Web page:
At 30 June 2005 more than half of the NT population lived in the Darwin City, Palmerston-East Arm and Litchfield Shire SSDs (55%). While Darwin City SSD had an average annual growth rate of 0.4% for the five years to June 2005, Palmerston-East Arm SSD contributed significantly to total population growth in the NT with an average annual growth rate of 3.1% followed by Litchfield Shire SSD at 1.5%.

AGE AND SEX STRUCTURE

Males continued to significantly outnumber females in the NT, with 113 males for every 100 females at 30 June 2004, compared to 98.9 males for every 100 females nationally. At 30 June 2004 males outnumbered females in every SSD, ranging from a high of 128 males per 100 females in Litchfield Shire SSD to a low of 104 males per 100 females in Bathurst-Melville SSD.

At 30 June 2004, the Daly and East Arnhem SSDs had the highest proportion of persons aged 14 years and under (comprising 34% and 31% respectively of the population of each SSD), while the Darwin City and Finniss SSDs had the lowest proportion at 21%. In contrast, the Finniss and Darwin City SSDs had the highest proportion of people aged 65 years and over (8% and 5% respectively ), while the East Arnhem and Bathurst-Melville SSDs had the lowest proportion (2% and 3%).


EDUCATION AND TRAINING

INDIGENOUS STUDENTS

At August 2005 there were 16,232 Indigenous students enrolled in the NT, representing 39% of all students. Indigenous students comprised 43% of all preschool enrolments, 39% of all primary school enrolments and 35% of all secondary school enrolments. During the five years to 2005 Indigenous student enrolments increased by 8% while non-Indigenous enrolments declined by 4%. The greatest increase in Indigenous student enrolments during this period was recorded in Palmerston-East Arm SSD (up 48%) followed by Darwin City SSD (up 26%), while the greatest decline in Indigenous student enrolments was recorded in Lower Top End SSD (down 28%), followed by the Barkly and Central NT SSDs (both down 8%).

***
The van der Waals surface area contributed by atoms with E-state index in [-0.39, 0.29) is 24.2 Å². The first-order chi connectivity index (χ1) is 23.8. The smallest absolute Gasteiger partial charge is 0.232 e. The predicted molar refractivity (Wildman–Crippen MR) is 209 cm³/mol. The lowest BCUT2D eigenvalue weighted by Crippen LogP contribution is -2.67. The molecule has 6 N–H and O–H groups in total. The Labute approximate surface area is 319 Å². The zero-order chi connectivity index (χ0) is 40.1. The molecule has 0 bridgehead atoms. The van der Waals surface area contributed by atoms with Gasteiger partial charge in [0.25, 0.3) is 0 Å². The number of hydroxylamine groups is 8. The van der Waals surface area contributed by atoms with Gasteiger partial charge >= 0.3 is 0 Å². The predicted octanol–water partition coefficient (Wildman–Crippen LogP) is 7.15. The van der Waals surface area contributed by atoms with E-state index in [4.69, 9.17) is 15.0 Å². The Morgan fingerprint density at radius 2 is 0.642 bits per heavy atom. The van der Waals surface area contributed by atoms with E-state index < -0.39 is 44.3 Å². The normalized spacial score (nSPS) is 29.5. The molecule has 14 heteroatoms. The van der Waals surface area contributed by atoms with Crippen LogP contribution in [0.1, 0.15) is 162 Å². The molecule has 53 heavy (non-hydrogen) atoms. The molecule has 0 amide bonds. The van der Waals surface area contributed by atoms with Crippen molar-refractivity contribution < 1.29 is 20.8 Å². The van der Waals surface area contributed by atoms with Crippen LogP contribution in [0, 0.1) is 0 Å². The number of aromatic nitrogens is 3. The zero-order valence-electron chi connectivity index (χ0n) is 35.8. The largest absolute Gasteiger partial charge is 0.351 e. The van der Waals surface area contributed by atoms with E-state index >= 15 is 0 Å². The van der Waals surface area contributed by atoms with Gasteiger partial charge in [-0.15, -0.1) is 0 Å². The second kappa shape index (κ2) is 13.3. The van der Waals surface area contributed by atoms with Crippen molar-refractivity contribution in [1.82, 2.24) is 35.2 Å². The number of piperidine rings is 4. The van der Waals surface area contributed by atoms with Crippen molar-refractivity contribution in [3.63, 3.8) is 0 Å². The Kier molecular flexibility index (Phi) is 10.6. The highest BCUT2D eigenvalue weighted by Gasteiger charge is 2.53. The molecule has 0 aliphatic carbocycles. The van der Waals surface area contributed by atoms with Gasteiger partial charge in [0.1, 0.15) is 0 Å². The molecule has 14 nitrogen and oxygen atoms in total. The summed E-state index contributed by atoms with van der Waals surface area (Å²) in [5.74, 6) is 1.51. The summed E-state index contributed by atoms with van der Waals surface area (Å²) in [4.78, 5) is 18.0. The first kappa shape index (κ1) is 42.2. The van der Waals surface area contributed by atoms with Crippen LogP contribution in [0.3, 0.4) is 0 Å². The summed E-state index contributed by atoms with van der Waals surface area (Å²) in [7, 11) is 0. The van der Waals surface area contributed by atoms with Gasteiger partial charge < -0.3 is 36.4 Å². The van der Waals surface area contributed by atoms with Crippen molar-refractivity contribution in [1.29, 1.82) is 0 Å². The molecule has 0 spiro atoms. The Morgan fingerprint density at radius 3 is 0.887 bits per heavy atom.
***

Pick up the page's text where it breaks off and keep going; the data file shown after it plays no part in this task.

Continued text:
VOCATIONAL EDUCATION AND TRAINING

During the three years to 2005, total course enrolments in the vocational education and training (VET) sector in the NT increased by 37%, with Indigenous enrolments increasing slightly faster than non-Indigenous enrolments (up 26% and 22% respectively). The greatest increase in Indigenous VET enrolments between 2003 and 2005 was in the Barkly SSD (up 91%) followed by Lower Top End SSD (up 57%). The greatest decline in Indigenous VET enrolments was recorded in Palmerston-East Arm SSD (down 33%), followed by Central NT SSD (down 9%).


PRICES, INCOME AND EXPENDITURE

GROCERY PRICE SURVEY

The December 2005 Grocery Price Survey compiled by NT Treasury reported a moderate decline in prices across the NT during the 12 months to December 2005. The survey measures the cost of an average basket of goods (comprised of food, household supplies and personal care products) at each major supermarket in the NT and six interstate supermarkets. Between December 2004 and December 2005 the greatest decline in the cost of an average basket of goods was recorded in Alice Springs (down 5%), followed by Yulara and Darwin (both down 4%), and Nhulunbuy and Katherine (both down 2%)..

During the five years to December 2005, the greatest increase in the cost of an average basket of goods was recorded in Alice Springs (up 7%), followed by Darwin and Katherine (both up 6%), with Nhulunbuy recording a decline of 2%.

SELECTED VETERANS' PENSIONS

At June 2005 there were 1,460 pensioners in the NT receiving one or more of Disability, Veteran or Partner Service or War Widow(er) Pensions from the Department of Veterans' Affairs (DVA). The largest proportion of these pensioners resided in Darwin City SSD (49%), followed by Palmerston-East Arm SSD (20%), Central NT SSD (12%) and Litchfield Shire SSD (8%). The Disability Pension was the most common form of payment (received by 905 pensioners in the NT) followed by Veteran Service Pension (381)..

LAW AND PUBLIC SAFETY

TRAFFIC INFRINGEMENTS